As the coronavirus pandemic wears on, remote work and learning is intended to keep us safe. For victims of domestic violence, however, it does anything but. Instead, working from home often keeps victims close to their abusers.
This dynamic makes employee assistance programs (EAP) more important than ever. But while EAPs offer referrals and counseling that can help staffers in abusive relationships get the support they need, the programs are typically underutilized. It’s time for all of us to help close the gap by spreading the word about EAP resources for victims of domestic violence.
A Pandemic Within a Pandemic
Reports of violence among intimate partners jumped during lockdown, with some cities seeing a dramatic rise in calls to helplines. Others reported a drop-off in calls, which led advocates to worry that regional quarantines had effectively trapped victims behind closed doors with abusers. Experts call the surge in abuse a pandemic within a pandemic. In the U.S., pre-pandemic reports estimate one in four women and one in 10 men experience intimate partner violence.
EAPs are an essential way for businesses to help. Offered by 97% of large companies and 75% of smaller businesses, the programs can make a difference in employees’ lives: The Journal of Health and Productivity found big gains in life satisfaction and work engagement among employees who had accessed their company’s EAP services.
Yet fewer than 10% of employees make use of them, and some research finds utilization dipping as low as 4%. Several factors contribute to the low rates. One is that employees may associate EAPs with mental health issues, which carry a stigma all their own. Another reason is fear of asking for help. Lack of awareness is also a factor: While 93% of HR professionals said their companies offer EAPs, nearly half of workers say their employer doesn’t offer one.
Looking Out for Each Other
Closing that awareness gap is especially vital for helping co-workers who may be in crisis. The topic of domestic violence can make us uncomfortable, but the pandemic has opened the door to conversations about everything from anxiety to vulnerability that, until now, have been taboo in the workplace.
Let’s start to address domestic violence more openly by raising awareness and spreading the word about how EAP programs can help co-workers at risk:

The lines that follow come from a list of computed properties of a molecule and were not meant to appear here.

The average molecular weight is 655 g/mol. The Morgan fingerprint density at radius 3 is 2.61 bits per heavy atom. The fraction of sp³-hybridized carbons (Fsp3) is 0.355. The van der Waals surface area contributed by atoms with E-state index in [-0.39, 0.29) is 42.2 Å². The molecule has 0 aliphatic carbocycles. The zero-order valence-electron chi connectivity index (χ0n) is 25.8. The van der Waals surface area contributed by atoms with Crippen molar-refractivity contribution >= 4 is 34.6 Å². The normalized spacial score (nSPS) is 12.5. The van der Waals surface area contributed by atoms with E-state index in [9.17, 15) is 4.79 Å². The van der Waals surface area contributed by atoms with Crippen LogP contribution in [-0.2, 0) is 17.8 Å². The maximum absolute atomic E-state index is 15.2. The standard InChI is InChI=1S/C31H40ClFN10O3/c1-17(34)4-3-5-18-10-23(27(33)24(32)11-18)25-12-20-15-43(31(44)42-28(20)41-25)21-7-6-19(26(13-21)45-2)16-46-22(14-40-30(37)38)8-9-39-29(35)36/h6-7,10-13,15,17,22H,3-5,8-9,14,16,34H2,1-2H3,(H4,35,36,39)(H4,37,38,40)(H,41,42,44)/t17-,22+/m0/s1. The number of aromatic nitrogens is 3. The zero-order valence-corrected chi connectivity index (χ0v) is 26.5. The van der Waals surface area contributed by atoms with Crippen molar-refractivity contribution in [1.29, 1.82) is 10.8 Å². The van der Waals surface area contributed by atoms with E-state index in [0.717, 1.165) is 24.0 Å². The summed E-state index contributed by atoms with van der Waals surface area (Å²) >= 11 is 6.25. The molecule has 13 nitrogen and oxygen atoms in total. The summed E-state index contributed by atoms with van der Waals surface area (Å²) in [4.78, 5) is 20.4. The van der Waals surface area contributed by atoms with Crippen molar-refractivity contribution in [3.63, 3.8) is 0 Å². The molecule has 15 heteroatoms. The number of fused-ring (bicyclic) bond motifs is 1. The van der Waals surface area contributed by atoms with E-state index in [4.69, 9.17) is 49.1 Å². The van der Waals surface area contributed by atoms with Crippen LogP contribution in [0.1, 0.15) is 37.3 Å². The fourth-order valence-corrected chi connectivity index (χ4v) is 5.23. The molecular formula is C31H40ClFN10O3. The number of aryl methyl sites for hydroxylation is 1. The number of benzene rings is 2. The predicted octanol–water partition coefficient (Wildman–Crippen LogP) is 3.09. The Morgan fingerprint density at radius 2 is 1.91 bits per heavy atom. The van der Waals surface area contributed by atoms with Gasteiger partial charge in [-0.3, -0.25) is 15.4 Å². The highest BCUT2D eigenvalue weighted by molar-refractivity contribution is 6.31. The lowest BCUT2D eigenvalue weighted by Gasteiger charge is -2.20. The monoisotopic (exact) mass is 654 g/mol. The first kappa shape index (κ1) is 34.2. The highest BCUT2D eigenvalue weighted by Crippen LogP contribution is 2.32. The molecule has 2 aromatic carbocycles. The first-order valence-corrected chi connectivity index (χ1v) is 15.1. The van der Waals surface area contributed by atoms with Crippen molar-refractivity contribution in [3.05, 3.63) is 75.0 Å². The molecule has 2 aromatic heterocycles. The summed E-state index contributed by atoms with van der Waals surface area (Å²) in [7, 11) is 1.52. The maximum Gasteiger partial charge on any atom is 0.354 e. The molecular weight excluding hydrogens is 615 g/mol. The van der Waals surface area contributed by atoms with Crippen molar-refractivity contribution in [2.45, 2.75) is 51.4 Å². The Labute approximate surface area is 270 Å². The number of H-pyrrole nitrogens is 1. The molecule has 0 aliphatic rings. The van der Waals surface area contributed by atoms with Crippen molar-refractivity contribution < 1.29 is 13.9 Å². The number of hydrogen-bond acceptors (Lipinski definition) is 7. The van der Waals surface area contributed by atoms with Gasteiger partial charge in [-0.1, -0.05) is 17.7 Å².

- Know the hand signal for domestic violence. As remote work and videoconferencing continues, advocacy organizations have developed a single-hand gesture to alert co-workers, family and friends that an individual is at risk. Learn to recognize the #SignalForHelp.
- Remember that EAP programs and services are confidential. EAPs are subject to the same federal privacy laws as every healthcare provider. Employees don’t need to notify anyone or request permission in order to access EAP services, and employers don’t know who uses them.
- Promote open conversations to encourage utilization of EAP services. Encourage leaders who have used services to share their experiences. Invite a therapist who is part of the EAP network to explain how EAP counseling works. Open workplace discussions can be a catalyst for encouraging employees to seek help.
- Accept that domestic violence is a workplace issue. Any issue that impacts one in four women affects the work environment. The Department of Labor reports that victims of domestic violence lose eight million days of paid work per year in the U.S. Yet the toll on people is far greater. By promoting awareness of domestic violence and the EAP services available to victims, employers can make it safe to talk about. For example, we hosted a virtual webinar for North American associates that educated attendees on the signs of partner violence and how EAP can help.
Let’s look out for one another, be kind and help colleagues obtain the support they need, when they need it.
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